Where three isn’t a crowd…
Posted Saturday, May 5 2012 at 18:00
- South African President Jacob Zuma can get away with marrying several women, but not upmarket middle-aged men in Nairobi. Just how to modern polygamists survive and thrive?
“If I am yet to properly manage your mother 40 years (later), how do you think you will make it at your age, with today’s challenges?”This was the response Geoffrey Kariuki’s father made when he learnt that he (Kariuki) had a second wife.
Kariuki is 38 years old, a businessman in the beer industry in Nairobi, and holder of a degree holder in Food Science. He first got married in 2002 to Susanna, a career teacher at a private school in Nairobi.
Susanna became his wife under Kikuyu customary law, with traditional rites taking place at her home in Gatundu.
Seven years later in 2009, he decided to take another wife, Abigael. According to Kariuki, he found it “inadequate” to have one wife.
Although he does not fully elaborate on the ‘inadequacy’ of his monogamous arrangement, Kariuki opted to officially get a second wife in what he calls “broad day light. I did not want a mistress. I still love my first wife. I had to pay dowry for the second wife,” says Kariuki.
"I have two children with Susanna and one with Abby. I will need another child with Abby later.”
Susanna lives in Kileleshwa. She says she has a cordial relationship with Abigael, who works at a local micro-finance institution.
Although Kariuki declined to have his picture taken together with his wives, he freely summoned each of them separately for this interview at his second home in Hurlingham.
“For the sake of their privacy and jobs, let us leave their images out,” he pleaded.
You would imagine that having two wives is a preserve of the older, traditionalist politician or the village medicine man whose only show of being a man is to have a string of women and several children to his name.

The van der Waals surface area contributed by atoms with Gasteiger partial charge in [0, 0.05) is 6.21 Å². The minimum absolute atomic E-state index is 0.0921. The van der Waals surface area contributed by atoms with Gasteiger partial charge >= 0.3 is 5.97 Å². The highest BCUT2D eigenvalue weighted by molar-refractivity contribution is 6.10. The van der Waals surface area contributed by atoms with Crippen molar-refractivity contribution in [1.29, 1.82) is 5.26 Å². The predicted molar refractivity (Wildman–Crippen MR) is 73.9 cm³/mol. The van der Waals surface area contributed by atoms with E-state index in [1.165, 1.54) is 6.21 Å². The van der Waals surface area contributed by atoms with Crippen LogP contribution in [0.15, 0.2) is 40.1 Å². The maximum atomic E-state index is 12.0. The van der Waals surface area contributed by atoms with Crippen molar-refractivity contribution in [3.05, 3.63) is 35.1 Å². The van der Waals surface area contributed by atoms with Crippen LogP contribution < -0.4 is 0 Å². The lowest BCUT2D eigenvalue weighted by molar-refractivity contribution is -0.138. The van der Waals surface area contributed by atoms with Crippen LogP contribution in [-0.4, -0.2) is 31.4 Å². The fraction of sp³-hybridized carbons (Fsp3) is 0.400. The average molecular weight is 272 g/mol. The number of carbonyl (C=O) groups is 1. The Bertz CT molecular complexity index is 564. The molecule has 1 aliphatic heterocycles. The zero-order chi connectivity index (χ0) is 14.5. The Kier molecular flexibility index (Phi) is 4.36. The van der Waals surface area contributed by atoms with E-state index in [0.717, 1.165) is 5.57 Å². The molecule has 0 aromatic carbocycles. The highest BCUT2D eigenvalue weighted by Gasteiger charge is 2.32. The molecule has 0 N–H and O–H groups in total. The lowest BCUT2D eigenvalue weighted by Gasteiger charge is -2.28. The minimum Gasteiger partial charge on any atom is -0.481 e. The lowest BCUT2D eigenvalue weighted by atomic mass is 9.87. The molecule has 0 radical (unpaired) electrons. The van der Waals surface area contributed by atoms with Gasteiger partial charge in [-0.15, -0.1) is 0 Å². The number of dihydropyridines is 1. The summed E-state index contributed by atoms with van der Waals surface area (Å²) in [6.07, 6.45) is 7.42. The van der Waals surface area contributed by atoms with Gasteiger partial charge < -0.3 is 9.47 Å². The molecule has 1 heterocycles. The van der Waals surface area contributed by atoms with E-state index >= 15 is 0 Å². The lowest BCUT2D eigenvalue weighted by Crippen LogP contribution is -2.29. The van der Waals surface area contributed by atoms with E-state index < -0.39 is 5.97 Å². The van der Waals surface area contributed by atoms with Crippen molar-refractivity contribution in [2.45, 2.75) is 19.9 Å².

South African president and Zulu traditionalist Jacob Zuma recently married his sixth wife, Bongi Ngema, at his home in Kwa Zulu-Natal.
The wedding has ignited debate about African men and polygamy, with certain quarters terming the president’s behaviour as “archaic.”
In Kenya, however, it is no longer fashionable to have more than one wife. To wit, a few years ago, President Mwai Kibaki categorically stated he had “only one wife.”
The statement served as a warning to whoever would want to insinuate that he had more than one wife. The bigger message was that he was a family man and that “family men have only one wife.”
Some young, modern Kenyans have gone against the grain, though. Re-known comedian Walter Mong’are aka Nyambane (who initially agreed to this interview but was unavailable due to overseas travel) has publicly declared that he has two wives.
The second wife, Linda Muthama, a musician, recently had a child by him. In an earlier interview, Linda said she was well aware of the situation long before she moved in and that she had “a warm relationship” with her co-wife.
When Kariuki, who is another such example, speaks about his wives and the way each responds to any query about the other, it becomes clear that modern-day polygamy is alive – and workable.
Forget the mistress or the mpango wakando phenomenon; it is two women accepting their co-wife status.